A few people who’ve read the short story have written to ask what it means that my novel is on sub, why I call it “the throes of submission.” Thank you, first of all, to those who have asked.
You started me thinking that maybe it’d be interesting for me to go back to the beginning and catch people up, reflect a little on how I got from there to here. Not that here is anywhere big–but that, I suppose, is the interesting part. How very long it can take to wind up not anywhere big. All the things you do to progress even that far.
So I’m going to begin writing about my road to publication, but this won’t be a one post sort of deal. The story is too long, I’ve had to do way too much already. (I know, poor me; I’m LUCKY I get to do this even if not yet for a living!)
Anyway, I’ll just start out, breaking it up as I run out of time or tire (no joke–the process is EXHAUSTING–writers out there, care to weigh in?) and then pick up again the next day. If this real life story is anything like the stories I like to read, then it will end as all good stories do, with a good ole happy ending.
It will end with news of a sale.
Have to digress for a moment–before I’ve even started–because I see I just wrote something many could argue with. As all good stories do, I said. I can already hear all the advocates of unhappy–call ‘em realistic–endings in books. I know one such reader myself; he just expressed that preference in a writers board of which I’m lucky enough to be a member.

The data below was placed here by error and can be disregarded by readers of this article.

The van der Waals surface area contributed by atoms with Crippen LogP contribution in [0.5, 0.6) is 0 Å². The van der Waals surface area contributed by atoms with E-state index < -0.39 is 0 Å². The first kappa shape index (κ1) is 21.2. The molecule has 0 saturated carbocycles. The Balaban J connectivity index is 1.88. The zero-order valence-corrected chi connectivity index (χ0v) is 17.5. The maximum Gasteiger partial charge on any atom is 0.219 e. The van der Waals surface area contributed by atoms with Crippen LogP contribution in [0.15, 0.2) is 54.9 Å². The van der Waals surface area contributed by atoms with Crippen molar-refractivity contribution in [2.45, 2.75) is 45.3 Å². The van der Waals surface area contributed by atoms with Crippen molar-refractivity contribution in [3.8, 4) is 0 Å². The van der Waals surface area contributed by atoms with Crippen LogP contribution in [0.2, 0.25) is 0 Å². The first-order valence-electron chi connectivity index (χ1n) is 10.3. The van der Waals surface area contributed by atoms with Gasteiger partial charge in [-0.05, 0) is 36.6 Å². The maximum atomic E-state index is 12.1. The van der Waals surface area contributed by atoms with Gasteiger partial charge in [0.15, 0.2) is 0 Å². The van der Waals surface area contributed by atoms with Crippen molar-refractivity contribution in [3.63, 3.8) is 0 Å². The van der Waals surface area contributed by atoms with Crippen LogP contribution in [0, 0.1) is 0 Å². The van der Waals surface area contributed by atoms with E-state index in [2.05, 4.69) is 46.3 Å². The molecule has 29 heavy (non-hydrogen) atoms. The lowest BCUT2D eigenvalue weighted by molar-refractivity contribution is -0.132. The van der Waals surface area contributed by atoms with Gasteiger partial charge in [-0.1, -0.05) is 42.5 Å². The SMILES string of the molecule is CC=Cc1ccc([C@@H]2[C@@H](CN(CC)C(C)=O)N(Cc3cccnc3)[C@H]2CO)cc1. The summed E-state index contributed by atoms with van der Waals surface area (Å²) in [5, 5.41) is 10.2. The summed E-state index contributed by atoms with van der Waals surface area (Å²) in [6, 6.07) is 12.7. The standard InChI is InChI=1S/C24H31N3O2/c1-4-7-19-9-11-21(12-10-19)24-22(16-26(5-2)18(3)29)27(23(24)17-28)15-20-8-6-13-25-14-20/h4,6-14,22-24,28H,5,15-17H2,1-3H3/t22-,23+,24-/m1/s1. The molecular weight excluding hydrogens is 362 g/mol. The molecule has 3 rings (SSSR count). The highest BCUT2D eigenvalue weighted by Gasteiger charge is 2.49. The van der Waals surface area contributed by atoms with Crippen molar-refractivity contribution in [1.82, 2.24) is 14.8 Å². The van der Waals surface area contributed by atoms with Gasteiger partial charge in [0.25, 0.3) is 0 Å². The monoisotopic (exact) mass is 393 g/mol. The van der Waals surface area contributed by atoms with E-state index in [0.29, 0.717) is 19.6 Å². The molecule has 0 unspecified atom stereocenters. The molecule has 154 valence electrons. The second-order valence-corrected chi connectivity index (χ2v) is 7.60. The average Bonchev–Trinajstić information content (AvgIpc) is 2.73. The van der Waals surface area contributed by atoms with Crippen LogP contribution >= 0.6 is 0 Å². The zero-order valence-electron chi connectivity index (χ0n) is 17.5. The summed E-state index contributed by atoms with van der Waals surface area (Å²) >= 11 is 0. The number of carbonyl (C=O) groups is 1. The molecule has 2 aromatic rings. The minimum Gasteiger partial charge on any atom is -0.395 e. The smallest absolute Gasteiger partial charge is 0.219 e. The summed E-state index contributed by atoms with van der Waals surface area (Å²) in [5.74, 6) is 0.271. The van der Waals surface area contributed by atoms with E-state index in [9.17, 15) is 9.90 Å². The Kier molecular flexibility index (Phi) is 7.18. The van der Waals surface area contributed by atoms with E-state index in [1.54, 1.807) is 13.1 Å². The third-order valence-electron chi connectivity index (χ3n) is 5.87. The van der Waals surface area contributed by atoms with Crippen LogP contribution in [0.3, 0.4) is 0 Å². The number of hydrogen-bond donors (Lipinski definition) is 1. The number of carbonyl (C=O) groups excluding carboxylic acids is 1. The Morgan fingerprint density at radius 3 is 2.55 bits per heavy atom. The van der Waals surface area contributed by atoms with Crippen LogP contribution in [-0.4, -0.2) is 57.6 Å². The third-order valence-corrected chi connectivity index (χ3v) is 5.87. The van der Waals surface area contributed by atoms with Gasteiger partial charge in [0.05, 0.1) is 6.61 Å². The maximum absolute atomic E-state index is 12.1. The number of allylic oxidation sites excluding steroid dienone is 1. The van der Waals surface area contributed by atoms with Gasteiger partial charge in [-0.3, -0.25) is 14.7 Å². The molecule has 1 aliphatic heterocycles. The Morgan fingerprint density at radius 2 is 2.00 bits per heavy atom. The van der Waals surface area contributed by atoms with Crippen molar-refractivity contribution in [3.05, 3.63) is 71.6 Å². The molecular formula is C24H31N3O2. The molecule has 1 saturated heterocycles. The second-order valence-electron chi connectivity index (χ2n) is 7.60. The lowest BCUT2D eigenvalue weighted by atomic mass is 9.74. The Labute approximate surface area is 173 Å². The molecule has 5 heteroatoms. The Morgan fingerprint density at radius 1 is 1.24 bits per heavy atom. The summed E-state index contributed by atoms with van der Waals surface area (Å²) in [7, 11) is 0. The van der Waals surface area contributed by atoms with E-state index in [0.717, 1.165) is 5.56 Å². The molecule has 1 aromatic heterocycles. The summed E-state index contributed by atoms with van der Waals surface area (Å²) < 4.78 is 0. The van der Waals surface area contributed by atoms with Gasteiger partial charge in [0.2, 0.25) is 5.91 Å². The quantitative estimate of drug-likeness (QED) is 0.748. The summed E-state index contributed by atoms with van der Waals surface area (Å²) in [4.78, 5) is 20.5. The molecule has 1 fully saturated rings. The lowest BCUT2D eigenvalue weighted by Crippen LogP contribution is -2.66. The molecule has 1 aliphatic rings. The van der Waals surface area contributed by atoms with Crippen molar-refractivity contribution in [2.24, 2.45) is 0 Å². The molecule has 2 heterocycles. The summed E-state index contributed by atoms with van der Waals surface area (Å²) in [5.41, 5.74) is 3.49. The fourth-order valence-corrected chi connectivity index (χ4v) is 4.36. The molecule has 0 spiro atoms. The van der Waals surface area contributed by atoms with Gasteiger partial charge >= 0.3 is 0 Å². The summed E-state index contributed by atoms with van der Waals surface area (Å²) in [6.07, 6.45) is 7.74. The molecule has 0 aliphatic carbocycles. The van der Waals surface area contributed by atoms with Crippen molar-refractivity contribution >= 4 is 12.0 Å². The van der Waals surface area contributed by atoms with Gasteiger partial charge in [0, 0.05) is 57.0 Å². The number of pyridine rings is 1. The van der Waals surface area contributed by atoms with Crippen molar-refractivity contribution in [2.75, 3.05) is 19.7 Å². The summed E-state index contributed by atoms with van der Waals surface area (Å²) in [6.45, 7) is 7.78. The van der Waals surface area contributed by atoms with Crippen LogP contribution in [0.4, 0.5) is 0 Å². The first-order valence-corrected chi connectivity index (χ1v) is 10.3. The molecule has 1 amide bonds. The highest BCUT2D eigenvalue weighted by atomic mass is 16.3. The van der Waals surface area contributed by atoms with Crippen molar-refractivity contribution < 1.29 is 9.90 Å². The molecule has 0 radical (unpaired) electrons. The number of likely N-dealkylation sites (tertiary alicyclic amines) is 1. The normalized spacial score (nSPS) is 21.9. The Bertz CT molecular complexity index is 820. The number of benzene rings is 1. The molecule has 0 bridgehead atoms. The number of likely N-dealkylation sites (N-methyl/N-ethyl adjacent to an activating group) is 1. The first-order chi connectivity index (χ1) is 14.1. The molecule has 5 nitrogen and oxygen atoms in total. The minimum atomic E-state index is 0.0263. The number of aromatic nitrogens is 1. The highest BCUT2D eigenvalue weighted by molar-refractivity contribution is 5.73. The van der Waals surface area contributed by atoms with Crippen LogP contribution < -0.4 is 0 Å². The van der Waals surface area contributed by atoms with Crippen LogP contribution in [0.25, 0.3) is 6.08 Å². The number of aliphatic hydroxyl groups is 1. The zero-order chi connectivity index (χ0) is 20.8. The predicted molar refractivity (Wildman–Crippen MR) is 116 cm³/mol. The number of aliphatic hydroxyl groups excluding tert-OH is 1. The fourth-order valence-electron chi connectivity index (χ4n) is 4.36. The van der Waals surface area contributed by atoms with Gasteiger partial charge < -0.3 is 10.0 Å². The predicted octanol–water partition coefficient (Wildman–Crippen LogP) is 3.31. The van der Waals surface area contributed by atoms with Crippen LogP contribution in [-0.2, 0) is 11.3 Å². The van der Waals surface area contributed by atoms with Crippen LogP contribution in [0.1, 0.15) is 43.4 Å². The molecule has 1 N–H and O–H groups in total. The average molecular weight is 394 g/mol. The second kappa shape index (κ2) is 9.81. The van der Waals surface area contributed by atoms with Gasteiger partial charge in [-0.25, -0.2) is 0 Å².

Let me first of all point you to a great blog post on this subject, written by my dear friend and the best editor I know (after my agent), Lauren Sweet. She says it better than I will, but briefly, here’s the kind of story I like to read (and write). It has a beginning, a middle, and an end. And that ending tends to be just. Perhaps not completely happy–but everyone, good, bad and in between, has gotten his or her due.
You see, I like fiction to order the world. To make it make sense, rather than to make sense of it. I know this isn’t realistic, and it certainly isn’t literary. Literary fiction, I think, seeks to capture the world, not impose order on it. Most commercial fiction–and certainly mine–poses a retreat from the world, which is so often senseless.
When I read a novel, I don’t want the plane to disappear off the radar, losing everyone on board. I can’t stand what happened to those people. I cry about it whenever the headline appears, which these days means I’m tearing up all the time. And who am I to cry? I want to do something for the victims’ families, and I can’t think of a damned thing to do, because there isn’t anything.
From this kind of pain, I find an escape in fiction. In fiction, the plane vanishes, but survivors wind up on a tropical island paradise, and seek to triumph over the mysteries there.
This is surely a to each his or her own. A braver woman than I will appreciate literary fiction. I know my limits, and the biggest is my brute fury over how random life can be.
I guess I wrote a lot here already. Tomorrow, I promise, will begin to describe my road to discovery. Not necessarily my own discovery–the fact of which still remains to be seen. But for sure I discovered a lot as I set out to publish a novel.